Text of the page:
I’ve never been 29 before, so I’m excited. Terrified, slightly, yes, but definitely excited. And grateful. 🙂


What do birthdays mean to you?

The Gift of Good Health

dead sea

The human body is an amazing beast. It is beautiful and miraculous, and perfect as much as it is imperfect. The body is built to survive and endure. It is fierce, but also delicate. It is powerful, but not invincible. We forget this, sometimes, I think. We able-bodied, healthy individuals who have been blessed with the gift of good health tend to forget that our bodies work very hard to sustain us in our lifestyles. Good health is a gift. To take care of it is to appreciate it. To appreciate it is to be mindful of the way we treat our bodies.

Health really is the greatest wealth, as Virgil so wisely observed.

The human body is not an endless well into which we can throw whatever our palates or hearts desire. The human body, as I see it, is a temple. The mysterious and miraculous way in which it operates must be respected. We must nurture our bodies the way we strive to nurture our souls, and yet, it seems like we take better care of the things that we buy than our bodies that carry us through our lives. We expect it to perform, to do what it is supposed to do as we take care of our worldly and oh so vital priorities. And only when we fall ill (temporarily or not) do we realize the magnitude of the gift that is good health.

Thank you for these knees that carry me without fail       

Thank you for my heart that keeps my body well

Thank you for my sight that fills my world with hues

Thank you for my breath, for its continuous renewal

It is the nature of the human being to not fully realize or appreciate what he has until it is gone. I am fully guilty of this too. So I challenge you, and I challenge myself, to reflect on the way we treat our bodies, our trusted companions, that carry us through the years and storms and joys of life. I challenge you to reflect on your health and rethink the indulgences that burden your body’s ability to function optimally. We stress our bodies in so many ways, and because it is such a durable beast, we don’t feel the effects of the pressures we inflict on it sometimes until it is too late…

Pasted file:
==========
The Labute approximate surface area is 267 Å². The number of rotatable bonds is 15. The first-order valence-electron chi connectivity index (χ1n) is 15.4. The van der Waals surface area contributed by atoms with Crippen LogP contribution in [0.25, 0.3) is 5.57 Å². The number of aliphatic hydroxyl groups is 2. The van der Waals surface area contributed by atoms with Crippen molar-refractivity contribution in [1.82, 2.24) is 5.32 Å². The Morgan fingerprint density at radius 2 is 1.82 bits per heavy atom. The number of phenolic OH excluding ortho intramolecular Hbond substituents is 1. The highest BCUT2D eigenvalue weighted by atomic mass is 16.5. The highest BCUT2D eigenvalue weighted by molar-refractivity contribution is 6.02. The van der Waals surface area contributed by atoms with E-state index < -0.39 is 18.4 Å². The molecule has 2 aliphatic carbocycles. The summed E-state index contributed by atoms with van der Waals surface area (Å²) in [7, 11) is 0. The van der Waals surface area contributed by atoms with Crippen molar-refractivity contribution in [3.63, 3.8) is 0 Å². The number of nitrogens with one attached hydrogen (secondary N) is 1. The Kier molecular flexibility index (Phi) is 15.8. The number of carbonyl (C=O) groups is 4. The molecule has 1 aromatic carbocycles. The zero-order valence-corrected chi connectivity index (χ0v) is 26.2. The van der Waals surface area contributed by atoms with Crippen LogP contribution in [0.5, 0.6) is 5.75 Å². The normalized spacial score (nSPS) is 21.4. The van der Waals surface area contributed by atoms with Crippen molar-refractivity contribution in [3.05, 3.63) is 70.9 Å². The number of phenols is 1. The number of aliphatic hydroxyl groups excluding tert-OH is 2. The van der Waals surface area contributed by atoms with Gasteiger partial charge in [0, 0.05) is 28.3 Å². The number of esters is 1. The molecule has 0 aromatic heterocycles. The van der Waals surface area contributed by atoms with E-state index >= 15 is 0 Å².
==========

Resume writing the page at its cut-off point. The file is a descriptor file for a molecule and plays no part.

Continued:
I’m not saying we have to be robots and carry tiny scales in our pockets to make sure we eat the exact portions and calories and food combinations every single time we bring something to our lips. I am the first to admit that food is one of my favorite indulgences! I love food! Food should be savored and enjoyed… we have thousands of taste buds for a reason! The bright colors and scrumptious, juicy flavors of various foods are tantalizing for a reason! But my philosophy is… Everything in moderation. Take time to figure out your philosophy and determine what is best for your body and lifestyle. Each of us has a different body with different needs.

And so I leave you with these questions. Some “food” for thought… 🙂

If we strive to take good care of our homes, our cars, our clothes, our phones, our things… why would we not do the same for our bodies?

We think twice about allowing dirt and grime and poison into our abodes… why not do the same for our bodies?

We make sure to keep our homes clean, to give our cars oil changes, to dry clean our favorite shirts, to not get water on our phones or rain on our suede shoes… why not give the same delicate care and attention to our bodies?

Stay healthy, my fellow humans! In mind, body, and spirit!